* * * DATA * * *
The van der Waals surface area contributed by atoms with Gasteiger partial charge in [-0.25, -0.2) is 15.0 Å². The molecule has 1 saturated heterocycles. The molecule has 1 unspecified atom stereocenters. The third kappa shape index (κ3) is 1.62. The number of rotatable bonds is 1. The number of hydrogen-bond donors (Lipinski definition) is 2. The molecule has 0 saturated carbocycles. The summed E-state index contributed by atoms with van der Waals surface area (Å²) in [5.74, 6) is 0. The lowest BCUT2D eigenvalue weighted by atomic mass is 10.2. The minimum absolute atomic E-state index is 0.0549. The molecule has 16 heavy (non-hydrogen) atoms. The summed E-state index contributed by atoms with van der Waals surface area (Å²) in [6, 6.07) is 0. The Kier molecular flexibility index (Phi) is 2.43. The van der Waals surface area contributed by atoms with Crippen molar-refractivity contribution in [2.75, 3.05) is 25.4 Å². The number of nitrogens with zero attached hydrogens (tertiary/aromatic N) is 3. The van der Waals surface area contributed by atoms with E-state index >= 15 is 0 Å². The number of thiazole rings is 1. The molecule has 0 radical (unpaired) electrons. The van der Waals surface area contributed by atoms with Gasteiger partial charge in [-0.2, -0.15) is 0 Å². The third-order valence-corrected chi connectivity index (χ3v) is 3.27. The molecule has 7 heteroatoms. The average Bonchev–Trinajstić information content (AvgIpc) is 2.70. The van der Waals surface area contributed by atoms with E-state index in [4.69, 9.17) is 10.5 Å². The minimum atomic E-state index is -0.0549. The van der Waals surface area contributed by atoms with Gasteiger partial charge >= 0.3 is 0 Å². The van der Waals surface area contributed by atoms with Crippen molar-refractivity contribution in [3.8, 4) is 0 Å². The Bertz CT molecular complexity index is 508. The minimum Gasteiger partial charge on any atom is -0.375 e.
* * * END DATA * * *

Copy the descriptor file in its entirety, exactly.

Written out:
The van der Waals surface area contributed by atoms with Gasteiger partial charge in [-0.25, -0.2) is 15.0 Å². The molecule has 1 saturated heterocycles. The molecule has 1 unspecified atom stereocenters. The third kappa shape index (κ3) is 1.62. The number of rotatable bonds is 1. The number of hydrogen-bond donors (Lipinski definition) is 2. The molecule has 0 saturated carbocycles. The summed E-state index contributed by atoms with van der Waals surface area (Å²) in [5.74, 6) is 0. The lowest BCUT2D eigenvalue weighted by atomic mass is 10.2. The minimum absolute atomic E-state index is 0.0549. The molecule has 16 heavy (non-hydrogen) atoms. The summed E-state index contributed by atoms with van der Waals surface area (Å²) in [6, 6.07) is 0. The Kier molecular flexibility index (Phi) is 2.43. The van der Waals surface area contributed by atoms with Crippen molar-refractivity contribution in [2.75, 3.05) is 25.4 Å². The number of nitrogens with zero attached hydrogens (tertiary/aromatic N) is 3. The van der Waals surface area contributed by atoms with E-state index >= 15 is 0 Å². The number of thiazole rings is 1. The molecule has 0 radical (unpaired) electrons. The van der Waals surface area contributed by atoms with Gasteiger partial charge in [-0.2, -0.15) is 0 Å². The third-order valence-corrected chi connectivity index (χ3v) is 3.27. The molecule has 7 heteroatoms. The average Bonchev–Trinajstić information content (AvgIpc) is 2.70. The van der Waals surface area contributed by atoms with E-state index in [4.69, 9.17) is 10.5 Å². The minimum atomic E-state index is -0.0549. The van der Waals surface area contributed by atoms with Gasteiger partial charge >= 0.3 is 0 Å². The van der Waals surface area contributed by atoms with Crippen molar-refractivity contribution in [3.8, 4) is 0 Å². The Bertz CT molecular complexity index is 508. The minimum Gasteiger partial charge on any atom is -0.375 e.